The Collinson Collection consists of three volumes of detailed watercolours of the flora of Northumberland and Durham. The albums are catalogued as being by Richard Collinson, and his name appears on their title pages.
Richard Collinson was the son of the vicar of Gateshead. He joined the Navy at an early age and left the North East, later becoming well known for his work in Arctic exploration and ending his career as Admiral Sir Richard Collinson. He is probably most famous for being in charge of a squadron that, while searching for the Franklin Expedition, was the first to traverse the Northwest Passage.
Richard Collinson may have given the albums to the library, but the identity of the artist is not known. Collinson himself was away at sea when some of them were prepared and was only 12 years old when the earliest dated one was drawn.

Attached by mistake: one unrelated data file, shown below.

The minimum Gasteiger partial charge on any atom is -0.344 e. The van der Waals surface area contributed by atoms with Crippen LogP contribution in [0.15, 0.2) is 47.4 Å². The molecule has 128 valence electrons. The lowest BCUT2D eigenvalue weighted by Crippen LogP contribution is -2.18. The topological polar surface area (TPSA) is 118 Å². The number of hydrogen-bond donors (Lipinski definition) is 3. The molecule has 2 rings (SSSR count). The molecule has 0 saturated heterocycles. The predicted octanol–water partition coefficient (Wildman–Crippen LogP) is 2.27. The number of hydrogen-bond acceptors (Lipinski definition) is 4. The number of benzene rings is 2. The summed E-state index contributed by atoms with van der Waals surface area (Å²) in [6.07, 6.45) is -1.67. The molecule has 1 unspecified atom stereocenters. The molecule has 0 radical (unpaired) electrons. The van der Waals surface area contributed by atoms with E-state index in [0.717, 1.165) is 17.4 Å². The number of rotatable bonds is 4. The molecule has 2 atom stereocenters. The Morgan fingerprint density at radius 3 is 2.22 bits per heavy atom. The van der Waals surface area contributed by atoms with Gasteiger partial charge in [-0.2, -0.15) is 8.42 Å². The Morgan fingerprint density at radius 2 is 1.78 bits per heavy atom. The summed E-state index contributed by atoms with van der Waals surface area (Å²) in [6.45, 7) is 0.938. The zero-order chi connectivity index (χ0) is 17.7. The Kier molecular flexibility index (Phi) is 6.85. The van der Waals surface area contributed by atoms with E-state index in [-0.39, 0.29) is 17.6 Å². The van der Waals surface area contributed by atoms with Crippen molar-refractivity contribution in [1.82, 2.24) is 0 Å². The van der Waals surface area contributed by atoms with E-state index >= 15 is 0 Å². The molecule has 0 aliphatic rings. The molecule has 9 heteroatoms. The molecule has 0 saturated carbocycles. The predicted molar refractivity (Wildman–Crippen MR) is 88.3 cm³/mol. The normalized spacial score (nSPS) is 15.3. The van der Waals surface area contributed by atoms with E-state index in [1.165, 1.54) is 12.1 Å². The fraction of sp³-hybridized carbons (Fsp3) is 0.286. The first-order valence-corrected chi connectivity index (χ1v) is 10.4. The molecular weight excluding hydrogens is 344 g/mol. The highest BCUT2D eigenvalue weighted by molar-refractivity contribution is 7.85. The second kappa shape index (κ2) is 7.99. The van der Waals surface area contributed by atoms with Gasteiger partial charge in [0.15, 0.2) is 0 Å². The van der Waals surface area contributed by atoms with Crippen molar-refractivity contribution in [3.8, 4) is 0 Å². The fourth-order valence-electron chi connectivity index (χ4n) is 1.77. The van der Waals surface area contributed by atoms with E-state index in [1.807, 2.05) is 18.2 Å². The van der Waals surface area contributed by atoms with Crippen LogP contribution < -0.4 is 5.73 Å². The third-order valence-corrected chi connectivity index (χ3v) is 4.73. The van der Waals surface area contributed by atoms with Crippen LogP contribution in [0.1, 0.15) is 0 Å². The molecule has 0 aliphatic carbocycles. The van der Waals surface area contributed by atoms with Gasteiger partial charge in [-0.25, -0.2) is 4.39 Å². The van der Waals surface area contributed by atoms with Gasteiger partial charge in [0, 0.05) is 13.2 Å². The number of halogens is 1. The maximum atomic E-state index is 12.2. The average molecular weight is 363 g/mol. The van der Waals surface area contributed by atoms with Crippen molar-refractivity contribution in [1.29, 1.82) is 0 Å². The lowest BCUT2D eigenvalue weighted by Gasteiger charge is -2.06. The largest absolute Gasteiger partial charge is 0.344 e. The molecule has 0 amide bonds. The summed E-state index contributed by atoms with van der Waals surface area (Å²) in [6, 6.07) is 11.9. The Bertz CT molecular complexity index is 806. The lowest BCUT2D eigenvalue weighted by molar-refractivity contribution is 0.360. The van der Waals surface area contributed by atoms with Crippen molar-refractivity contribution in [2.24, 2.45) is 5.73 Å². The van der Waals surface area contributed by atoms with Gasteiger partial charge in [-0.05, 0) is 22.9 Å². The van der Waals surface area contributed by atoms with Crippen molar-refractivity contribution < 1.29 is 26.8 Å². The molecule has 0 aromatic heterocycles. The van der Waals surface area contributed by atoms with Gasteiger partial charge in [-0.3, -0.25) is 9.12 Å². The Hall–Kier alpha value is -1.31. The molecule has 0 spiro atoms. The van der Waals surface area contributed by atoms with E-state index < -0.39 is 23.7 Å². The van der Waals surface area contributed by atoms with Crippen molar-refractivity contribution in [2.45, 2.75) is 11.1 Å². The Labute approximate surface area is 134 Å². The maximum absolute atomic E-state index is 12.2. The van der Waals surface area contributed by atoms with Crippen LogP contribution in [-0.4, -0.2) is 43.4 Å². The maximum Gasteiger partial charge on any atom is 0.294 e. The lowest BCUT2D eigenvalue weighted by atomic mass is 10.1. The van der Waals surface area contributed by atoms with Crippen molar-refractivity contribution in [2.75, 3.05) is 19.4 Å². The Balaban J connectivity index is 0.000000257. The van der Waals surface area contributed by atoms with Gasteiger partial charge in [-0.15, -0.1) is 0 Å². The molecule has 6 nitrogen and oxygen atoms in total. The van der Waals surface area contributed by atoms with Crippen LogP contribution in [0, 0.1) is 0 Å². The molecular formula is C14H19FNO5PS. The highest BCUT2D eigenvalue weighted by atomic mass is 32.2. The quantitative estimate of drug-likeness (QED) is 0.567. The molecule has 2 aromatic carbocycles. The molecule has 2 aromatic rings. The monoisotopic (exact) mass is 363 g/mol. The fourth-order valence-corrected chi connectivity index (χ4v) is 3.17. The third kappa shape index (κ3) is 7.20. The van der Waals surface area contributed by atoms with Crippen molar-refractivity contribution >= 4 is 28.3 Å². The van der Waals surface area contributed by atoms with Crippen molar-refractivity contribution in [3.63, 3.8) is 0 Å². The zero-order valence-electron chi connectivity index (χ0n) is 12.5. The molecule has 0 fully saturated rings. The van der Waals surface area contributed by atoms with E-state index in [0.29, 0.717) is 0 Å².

Against some of the species is the name of the donor, or collector of the flower. The name Miss Collinson appears against a few, indicating a connection by family or friendship. Two names are represented by initials: these are M.D. and F.D.
A large number of flowers originated in the Whitburn region. Although it is tempting to suppose ‘M.D.’ to be Charles Dodgson’s sister (one of Whitburn’s most famous residents), she was not born when the first drawings were made. The most likely candidates are the Misses Margaret Dale and Frances Dale, who (according to directories) lived in Whitburn over the whole period covered by the albums.